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Does Cheap Food Always Mean Unhealthy?

We often equate cheap, inexpensive food with “unhealthy”. While this is quite often true since processed foods are often many degrees cheaper than whole, unprocessed foods which are always healthier, there are still those exceptions that you have to think about.

In other words, it is still possible to “eat well” and eat cheap both at the same time. You may have to skip out on buying all organic for a while, but you can at least still get cheap fruits and veggies at specialty grocers who offer these produce items at a drastically discounted price. How do I know?

My husband and I are going through a serious downsizing phase in our budget, and a big part of that downsizing includes reducing our grocery and food spending bills quite drastically over the next few months.  Because we are big eaters, this has proven to save us boatloads of money so far and I can’t believe how much food I can put in my cart for such a reasonable price.

Two of the stores that I now frequent are Aldi’s, which is a very low priced, minimal overhead and frills food store. Their selection can be somewhat limited in some departments and their setup probably leaves something to be desired for some people, but it suits me just fine and I walk out of there with loads of produce and groceries for under a hundred bucks!

Aldi’s has all the staples, they just have one brand of them usually.  Most of the quality is decent, but you do have to watch on some stuff as it really isn’t that great. Most of it is just fine though, and well worth the huge money saved.

Their produce section is small but contains most of the basics. I have had no issues with the produce except my husband doesn’t care for the quality of the bananas.  This is where you will also save big.  For example, a nice sized bag of clementines is $2.99 whereas at my local grocery store they are usually $5.99.  That’s just one example though, there are many more.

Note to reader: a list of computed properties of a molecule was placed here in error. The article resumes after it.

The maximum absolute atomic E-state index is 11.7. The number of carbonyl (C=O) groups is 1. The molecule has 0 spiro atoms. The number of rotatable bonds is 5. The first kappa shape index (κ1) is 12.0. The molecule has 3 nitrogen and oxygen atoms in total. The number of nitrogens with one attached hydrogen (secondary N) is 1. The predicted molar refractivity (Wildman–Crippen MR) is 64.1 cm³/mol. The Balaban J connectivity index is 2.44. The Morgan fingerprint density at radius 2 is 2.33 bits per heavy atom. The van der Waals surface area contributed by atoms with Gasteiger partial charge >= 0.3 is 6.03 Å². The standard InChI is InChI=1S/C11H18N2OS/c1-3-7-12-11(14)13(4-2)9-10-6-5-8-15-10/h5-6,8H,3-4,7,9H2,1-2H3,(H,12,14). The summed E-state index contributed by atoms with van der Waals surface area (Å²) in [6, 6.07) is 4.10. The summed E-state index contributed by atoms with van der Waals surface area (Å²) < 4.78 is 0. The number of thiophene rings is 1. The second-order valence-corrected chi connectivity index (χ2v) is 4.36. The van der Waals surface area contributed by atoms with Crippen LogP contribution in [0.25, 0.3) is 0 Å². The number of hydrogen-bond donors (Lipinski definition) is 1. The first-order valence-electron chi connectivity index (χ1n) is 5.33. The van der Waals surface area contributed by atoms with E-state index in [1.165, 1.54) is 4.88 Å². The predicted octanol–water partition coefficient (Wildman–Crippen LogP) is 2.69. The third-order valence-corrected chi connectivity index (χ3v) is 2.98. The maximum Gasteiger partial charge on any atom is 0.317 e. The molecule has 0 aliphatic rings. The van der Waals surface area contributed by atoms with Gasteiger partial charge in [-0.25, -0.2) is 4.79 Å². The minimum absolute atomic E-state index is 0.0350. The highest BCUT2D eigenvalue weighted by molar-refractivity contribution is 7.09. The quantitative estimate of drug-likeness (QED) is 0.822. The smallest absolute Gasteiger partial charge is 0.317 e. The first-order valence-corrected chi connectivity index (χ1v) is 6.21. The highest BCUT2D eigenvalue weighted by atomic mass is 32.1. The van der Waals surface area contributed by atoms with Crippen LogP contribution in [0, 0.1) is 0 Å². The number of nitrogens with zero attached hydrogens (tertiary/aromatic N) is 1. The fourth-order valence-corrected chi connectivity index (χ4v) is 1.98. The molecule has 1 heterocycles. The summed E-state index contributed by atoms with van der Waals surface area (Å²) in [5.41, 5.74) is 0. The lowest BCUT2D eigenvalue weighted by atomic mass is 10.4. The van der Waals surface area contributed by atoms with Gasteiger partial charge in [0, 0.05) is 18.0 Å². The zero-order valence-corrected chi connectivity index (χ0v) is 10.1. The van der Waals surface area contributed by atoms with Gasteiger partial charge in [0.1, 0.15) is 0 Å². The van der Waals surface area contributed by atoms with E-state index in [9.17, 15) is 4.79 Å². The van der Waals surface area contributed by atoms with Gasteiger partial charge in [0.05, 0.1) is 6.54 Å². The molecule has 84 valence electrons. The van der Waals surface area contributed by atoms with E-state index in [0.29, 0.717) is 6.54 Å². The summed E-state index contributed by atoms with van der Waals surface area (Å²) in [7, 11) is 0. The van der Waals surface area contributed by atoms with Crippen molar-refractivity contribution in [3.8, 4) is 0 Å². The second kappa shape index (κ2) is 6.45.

They operate on a bare bones layout. They don’t have actual shelves, but rather stack the boxes of inventory.  You have to pay a quarter for a shopping cart, but you get that quarter back after you put the cart back in the corral area.

You also have to bring your own grocery bags or pay a small fee to use theirs.  No big deal, I recycle mine every week.

Marc’s is another great one.  While Marc’s is not quite as cheap as Aldi’s, there are still some excellent discounts to regular grocers to be found in their produce and staples. I’ve found the frozen foods are about the same as grocers though, which puts Aldi’s over them in that respect.

All in all you can still eat well on a serious budget. You just have to get creative and give up some of the comforts of “normal” grocery shopping.

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